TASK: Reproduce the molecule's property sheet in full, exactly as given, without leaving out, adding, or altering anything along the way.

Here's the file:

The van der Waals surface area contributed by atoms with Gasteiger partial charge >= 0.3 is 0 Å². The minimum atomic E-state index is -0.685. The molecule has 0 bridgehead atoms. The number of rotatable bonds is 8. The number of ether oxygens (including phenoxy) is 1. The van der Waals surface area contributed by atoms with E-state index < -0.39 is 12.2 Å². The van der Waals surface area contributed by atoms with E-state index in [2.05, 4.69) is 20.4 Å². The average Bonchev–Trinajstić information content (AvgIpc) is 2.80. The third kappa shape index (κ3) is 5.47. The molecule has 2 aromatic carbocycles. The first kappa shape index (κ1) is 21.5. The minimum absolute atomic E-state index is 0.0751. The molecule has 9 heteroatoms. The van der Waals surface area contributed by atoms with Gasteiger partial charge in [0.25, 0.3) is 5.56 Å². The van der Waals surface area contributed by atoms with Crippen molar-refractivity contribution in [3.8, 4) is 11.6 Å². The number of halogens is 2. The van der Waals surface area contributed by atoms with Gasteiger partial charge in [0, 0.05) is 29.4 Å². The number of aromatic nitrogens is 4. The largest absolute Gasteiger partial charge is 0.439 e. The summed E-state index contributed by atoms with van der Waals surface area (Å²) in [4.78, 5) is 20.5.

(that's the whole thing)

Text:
The van der Waals surface area contributed by atoms with Gasteiger partial charge >= 0.3 is 0 Å². The minimum atomic E-state index is -0.685. The molecule has 0 bridgehead atoms. The number of rotatable bonds is 8. The number of ether oxygens (including phenoxy) is 1. The van der Waals surface area contributed by atoms with E-state index < -0.39 is 12.2 Å². The van der Waals surface area contributed by atoms with E-state index in [2.05, 4.69) is 20.4 Å². The average Bonchev–Trinajstić information content (AvgIpc) is 2.80. The third kappa shape index (κ3) is 5.47. The molecule has 2 aromatic carbocycles. The first kappa shape index (κ1) is 21.5. The minimum absolute atomic E-state index is 0.0751. The molecule has 9 heteroatoms. The van der Waals surface area contributed by atoms with Gasteiger partial charge in [0.25, 0.3) is 5.56 Å². The van der Waals surface area contributed by atoms with Crippen molar-refractivity contribution in [3.8, 4) is 11.6 Å². The number of halogens is 2. The van der Waals surface area contributed by atoms with Gasteiger partial charge in [0, 0.05) is 29.4 Å². The number of aromatic nitrogens is 4. The largest absolute Gasteiger partial charge is 0.439 e. The summed E-state index contributed by atoms with van der Waals surface area (Å²) in [4.78, 5) is 20.5.